I believe the Pacific Spiny Lumpsucker we saw yesterday was a male because mature males are reported to be dull orange to reddish brown. Mature females are pale green and have more and larger tubercles.

Another male and you can see part of the pelvic disc. ©Jackie Hildering

The one in Paul Wright’s video below is most definitely a male. See the egg-guarding? Male Pacific Spiny Lumpsuckers guard the eggs after fertilizing them, oxygenating them by wafting water over them and protecting them from predators. It’s reported that males die after the eggs hatch and that the females die after egg laying (average of 202 eggs, size of each egg is ~2.2 mm). Outside of when they are breeding, this is a solitary species. Appear to have a life expectancy of around 1 year in aquariums (Casey Cook, pers. com).

It is normal that Pacific Spiny Lumpsucker’s mouths are almost always open and that they appear to be panting (as you see in the video).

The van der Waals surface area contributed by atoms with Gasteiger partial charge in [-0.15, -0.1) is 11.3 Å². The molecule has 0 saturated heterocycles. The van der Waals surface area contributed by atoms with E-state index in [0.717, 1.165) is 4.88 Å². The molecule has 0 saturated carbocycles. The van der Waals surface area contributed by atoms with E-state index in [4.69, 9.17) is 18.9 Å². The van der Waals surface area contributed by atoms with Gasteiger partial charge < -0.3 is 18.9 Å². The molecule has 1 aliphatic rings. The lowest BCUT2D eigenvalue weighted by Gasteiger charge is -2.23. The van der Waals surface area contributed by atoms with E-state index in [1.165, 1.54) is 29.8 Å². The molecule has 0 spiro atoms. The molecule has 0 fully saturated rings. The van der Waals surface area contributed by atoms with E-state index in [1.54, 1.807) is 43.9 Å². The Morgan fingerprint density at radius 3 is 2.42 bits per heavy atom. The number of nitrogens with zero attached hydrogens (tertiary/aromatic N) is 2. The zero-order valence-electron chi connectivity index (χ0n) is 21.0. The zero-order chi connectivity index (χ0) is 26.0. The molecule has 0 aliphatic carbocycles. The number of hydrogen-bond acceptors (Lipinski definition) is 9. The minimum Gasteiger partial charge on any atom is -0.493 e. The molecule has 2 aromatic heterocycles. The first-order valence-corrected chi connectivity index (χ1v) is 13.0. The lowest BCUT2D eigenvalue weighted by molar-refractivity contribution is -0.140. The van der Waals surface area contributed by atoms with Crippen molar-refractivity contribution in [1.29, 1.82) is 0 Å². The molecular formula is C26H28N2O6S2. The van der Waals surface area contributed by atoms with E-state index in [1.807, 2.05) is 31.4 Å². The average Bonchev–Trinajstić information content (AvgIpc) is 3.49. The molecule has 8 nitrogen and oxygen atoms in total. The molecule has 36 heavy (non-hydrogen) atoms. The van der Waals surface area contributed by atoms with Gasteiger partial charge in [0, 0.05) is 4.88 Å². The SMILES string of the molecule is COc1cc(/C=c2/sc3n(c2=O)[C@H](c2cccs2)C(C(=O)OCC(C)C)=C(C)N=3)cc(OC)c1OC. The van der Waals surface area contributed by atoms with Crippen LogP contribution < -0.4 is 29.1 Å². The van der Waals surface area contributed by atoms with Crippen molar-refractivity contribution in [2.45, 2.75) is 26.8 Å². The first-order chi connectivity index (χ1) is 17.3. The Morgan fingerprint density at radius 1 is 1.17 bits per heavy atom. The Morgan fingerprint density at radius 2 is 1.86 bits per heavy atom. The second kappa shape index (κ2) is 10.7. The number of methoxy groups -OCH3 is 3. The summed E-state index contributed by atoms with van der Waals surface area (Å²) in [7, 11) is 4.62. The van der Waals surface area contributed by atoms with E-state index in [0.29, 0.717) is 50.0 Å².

Video by W. Paul Wright from 2014with descriptor: “Video taken in Gibsons British Columbia. Male lumpsucker tending to newly laid eggs in discarded Ponds jar.”
Video by Ricky Belanger from 2018.
Video by Victoria High School from 2009 from their aquarium.

Further species information:

Range: Northern Washington to the Bering Sea, along the Aleutian Islands to Siberia and northern Japan. Intertidal to 575 m. Source: Lamb and Edgell, 2010.

Diet: “Small crustaceans such as gammarid andy hyperiid amphipods, along with caprellid amphipods, isopods, and cumaceans” [hooded shrimp species]. Source: Love, 2011.

He’s not smiling. YOU’RE smiling.
©Jackie Hildering


Arita, G. S. (December 01, 1969). Sexual Dimorphism in the Cyclopterid Fish Eumicrotremus orbis. Journal of the Fisheries Research Board of Canada, 26, 12, 3262-3265.

Aquarium of the Pacific – Pacific Spiny Lumpsucker

Cook, Casey, personal communication November 7, 2021

FishBase – Eumicrotremus orbis

Lamb, A., & Edgell, P. (2010). Coastal fishes of the Pacific Northwest. Madeira Park, B.C: Harbour Pub.

Love, M. S. (2011). Certainly more than you want to know about the fishes of the Pacific Coast: A postmodern experience. Santa Barbara, Calif: Really Big Press.

New York Times, Feb. 25, 2022, The Pacific Spiny Lumpsucker Is Armed to the Teeth – The diminutive predator is a terrible swimmer but thrives in the intertidal zone thanks to odd evolutionary adaptation.